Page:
The horn. Use only while your vehicle is moving and you need to warn other road users of your presence. Never sound your horn aggressively. You MUST NOT use your horn

  • while stationary on the road
  • when driving in a built-up area between the hours of 11.30 pm and 7.00 am

except when another road user poses a danger.

So it rules out late-night pickups, early-morning pickups and any driver who’s vehicle isn’t actually moving at the time he beeps. Oh, and the fact that it’s to warn other road users of your presence – not the people in number 23.

Raffles and The Match-Fixing Syndicate by Adam Corres

I know the guy who wrote this, and he gave me a free copy to review so it seems fair that I give it as much coverage as I can. The original review is up on Amazon and you can get the book there as well.

Let’s be honest about two things before I start this review:

1) I know the author. Not well, more through other people than first hand but I do know the chap.
2) I hate cricket. Which is a shame as that’s what the novel is focussed around. However, it does mean that I wasn’t expecting to like the book from the off.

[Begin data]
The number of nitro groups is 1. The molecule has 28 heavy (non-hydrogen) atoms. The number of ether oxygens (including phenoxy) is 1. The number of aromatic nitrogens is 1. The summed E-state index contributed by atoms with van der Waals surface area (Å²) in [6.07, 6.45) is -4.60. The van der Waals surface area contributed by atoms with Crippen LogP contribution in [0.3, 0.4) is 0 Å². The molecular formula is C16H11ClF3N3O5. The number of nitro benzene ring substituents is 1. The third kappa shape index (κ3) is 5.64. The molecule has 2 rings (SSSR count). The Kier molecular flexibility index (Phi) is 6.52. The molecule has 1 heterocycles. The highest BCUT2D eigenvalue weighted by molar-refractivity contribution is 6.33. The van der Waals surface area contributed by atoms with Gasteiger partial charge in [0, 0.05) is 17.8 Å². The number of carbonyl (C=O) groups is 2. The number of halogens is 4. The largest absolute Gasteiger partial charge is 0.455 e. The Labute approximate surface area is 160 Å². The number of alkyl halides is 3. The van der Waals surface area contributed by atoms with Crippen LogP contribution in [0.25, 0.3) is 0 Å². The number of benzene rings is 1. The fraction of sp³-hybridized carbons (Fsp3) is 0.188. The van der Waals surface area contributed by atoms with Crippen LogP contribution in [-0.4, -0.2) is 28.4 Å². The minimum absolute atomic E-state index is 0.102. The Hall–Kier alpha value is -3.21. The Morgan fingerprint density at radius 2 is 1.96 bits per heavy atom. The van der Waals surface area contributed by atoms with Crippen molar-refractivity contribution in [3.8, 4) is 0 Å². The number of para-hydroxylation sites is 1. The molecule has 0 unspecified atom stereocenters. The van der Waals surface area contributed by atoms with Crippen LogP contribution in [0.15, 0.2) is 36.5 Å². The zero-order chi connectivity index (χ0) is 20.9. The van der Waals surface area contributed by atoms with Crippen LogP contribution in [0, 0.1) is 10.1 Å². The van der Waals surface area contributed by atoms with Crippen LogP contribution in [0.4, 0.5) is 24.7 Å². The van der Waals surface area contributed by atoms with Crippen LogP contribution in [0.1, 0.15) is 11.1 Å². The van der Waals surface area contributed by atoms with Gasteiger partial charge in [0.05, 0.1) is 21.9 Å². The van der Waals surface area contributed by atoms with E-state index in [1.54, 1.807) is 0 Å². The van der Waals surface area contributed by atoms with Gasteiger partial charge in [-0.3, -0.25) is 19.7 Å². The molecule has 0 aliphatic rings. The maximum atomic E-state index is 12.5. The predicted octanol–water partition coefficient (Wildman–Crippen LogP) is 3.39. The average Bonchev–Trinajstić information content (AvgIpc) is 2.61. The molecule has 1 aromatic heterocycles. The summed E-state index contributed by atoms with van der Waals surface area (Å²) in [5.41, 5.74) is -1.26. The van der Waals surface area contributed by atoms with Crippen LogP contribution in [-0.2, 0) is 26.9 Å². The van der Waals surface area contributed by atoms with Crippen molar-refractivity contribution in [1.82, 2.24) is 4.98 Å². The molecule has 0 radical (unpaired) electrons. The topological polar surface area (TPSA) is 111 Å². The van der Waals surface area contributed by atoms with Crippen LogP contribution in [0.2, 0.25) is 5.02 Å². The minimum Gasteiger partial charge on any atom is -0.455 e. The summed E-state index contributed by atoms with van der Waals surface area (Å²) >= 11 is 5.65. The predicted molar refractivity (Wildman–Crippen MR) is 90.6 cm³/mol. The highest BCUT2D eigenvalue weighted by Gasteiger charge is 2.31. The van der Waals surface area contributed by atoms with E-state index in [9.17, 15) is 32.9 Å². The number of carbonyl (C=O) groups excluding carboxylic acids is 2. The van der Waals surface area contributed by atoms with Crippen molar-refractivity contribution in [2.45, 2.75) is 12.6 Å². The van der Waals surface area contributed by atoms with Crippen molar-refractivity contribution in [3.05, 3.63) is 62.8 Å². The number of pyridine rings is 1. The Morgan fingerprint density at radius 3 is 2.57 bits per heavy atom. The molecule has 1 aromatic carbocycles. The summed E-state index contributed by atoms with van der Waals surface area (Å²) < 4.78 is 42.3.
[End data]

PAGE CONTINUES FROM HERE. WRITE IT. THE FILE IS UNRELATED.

Thing is, I did like the book. It almost makes cricket sound like an interesting sport until you get to the end realising that you still understand nothing about it and it’s all just terminology designed to confuse the layman. I’ll stick to rounders (that’s baseball to you lot in North Am) and football (that’s football to you lot in North Am – you’ve got the name wrong).

Corres starts off with what seems like a few short stories, which don’t seem linked until the book gets past the halfway point. Almost like anecdotes, but enough to introduce the two main characters. The tales themselves are just on the right side of ridiculous (or maybe incredulous), but like the great Frank Carson “it’s the way he tells them”.